Giant mammoth skeletons were discovered in Canada for the first time ever

Gold miners discovered mammoth skeletons at the Little Flake mine in Yukon, Canada.

According to local newspaper The Whitehorse Star, a group of gold miners in Yukon, Canada, discovered woolly mammoth skeletons at the Little Flake mine, near Dawson City. Parts include ribs, teeth and more.

Grant Zazula, a paleontologist with the Yukon regional government, said it was an “extremely exciting” discovery, raising many questions to be answered.

He explained that, normally, one often encounters individual bones, it is very rare to find a partial skeleton intact and even more rarely to find multiple skeletons in the same location.

The paleontologist thinks the bones found may belong to four or five woolly mammoths and that they could be a family or a herd.

Judging by the nearby volcanic tephra, scientists say the mammoths may have died out about 29,000 years ago.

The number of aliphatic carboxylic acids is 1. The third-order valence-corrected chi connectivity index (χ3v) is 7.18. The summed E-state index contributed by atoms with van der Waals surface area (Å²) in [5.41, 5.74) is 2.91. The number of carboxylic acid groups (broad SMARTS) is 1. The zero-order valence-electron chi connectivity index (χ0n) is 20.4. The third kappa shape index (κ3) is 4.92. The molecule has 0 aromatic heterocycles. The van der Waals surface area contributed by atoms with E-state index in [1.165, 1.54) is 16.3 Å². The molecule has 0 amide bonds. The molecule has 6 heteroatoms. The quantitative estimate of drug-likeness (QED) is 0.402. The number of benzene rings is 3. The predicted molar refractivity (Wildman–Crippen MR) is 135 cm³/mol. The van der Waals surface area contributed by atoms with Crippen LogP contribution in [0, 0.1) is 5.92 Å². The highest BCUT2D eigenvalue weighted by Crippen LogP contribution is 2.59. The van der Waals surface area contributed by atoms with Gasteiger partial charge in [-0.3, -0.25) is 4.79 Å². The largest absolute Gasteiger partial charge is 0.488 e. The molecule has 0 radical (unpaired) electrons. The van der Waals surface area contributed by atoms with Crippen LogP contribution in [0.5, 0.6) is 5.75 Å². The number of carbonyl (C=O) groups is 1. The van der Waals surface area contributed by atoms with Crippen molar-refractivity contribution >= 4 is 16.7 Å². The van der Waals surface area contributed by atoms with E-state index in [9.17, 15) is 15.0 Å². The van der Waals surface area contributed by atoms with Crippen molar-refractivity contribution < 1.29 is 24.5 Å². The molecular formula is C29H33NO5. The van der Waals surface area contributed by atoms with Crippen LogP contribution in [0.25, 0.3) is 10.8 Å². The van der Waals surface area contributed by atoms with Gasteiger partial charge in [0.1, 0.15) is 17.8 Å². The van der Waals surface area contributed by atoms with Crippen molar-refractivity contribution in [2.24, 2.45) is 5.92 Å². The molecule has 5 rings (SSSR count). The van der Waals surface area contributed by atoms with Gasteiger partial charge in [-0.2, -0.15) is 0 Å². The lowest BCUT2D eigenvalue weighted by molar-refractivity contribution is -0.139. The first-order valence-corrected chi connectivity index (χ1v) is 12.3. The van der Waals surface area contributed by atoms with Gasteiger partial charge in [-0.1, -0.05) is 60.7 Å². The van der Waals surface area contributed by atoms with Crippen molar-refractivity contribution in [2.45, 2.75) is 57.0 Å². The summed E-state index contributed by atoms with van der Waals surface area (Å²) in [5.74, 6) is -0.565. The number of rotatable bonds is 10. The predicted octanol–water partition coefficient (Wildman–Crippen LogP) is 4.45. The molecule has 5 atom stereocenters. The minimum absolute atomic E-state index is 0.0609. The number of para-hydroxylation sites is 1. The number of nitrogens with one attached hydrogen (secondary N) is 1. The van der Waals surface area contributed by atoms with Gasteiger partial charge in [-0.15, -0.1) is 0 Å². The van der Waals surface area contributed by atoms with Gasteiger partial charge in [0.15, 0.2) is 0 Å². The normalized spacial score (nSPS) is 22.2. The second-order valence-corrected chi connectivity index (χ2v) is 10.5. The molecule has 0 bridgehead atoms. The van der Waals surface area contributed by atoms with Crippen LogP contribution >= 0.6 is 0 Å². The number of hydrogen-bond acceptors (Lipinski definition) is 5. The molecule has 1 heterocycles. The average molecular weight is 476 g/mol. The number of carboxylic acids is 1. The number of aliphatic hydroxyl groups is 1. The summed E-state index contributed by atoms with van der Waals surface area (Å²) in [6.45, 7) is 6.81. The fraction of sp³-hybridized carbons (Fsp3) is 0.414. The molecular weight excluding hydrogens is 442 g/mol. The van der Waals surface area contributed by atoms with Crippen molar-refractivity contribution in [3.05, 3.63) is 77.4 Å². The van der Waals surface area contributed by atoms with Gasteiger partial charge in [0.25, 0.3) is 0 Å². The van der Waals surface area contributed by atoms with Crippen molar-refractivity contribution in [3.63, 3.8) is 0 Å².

In The Whitehorse Star, paleontologist Zazula said: “We have all the data to determine what happened, uncovering part of the mystery of whether the mammoths were involved. related or not and how they died’.

Woolly mammoths roamed North America and Eurasia during the Ice Age and most became extinct about 10,000 years ago. Scientists still don’t know what led to their extinction, but many believe that climate change and an increase in the number of human hunters are the main causes.

The mammoth’s closest relative is the modern Asian elephant, with the main difference being that the mammoths had thick, dense fur to help them survive freezing temperatures.

Since the gold rush over a century ago, gold miners in the Yukon have found mammoth bones and tusks.

“Miners need to remove all the frozen silt to reach the gold-filled gravel at the bottom of the valley, and in doing so, they often uncover the remains of animals of the time,” explains Zazula. ice age”.

The cold but dry climate of the Yukon suggests that glaciers did not form there during the Ice Age, making it an attractive habitat for herbivorous mammals.

Zazula added that miners will continue mining at the site for several more weeks and will likely find even more mammoth skeletons.

The mammoth skeletons found were turned over to the authorities for research.

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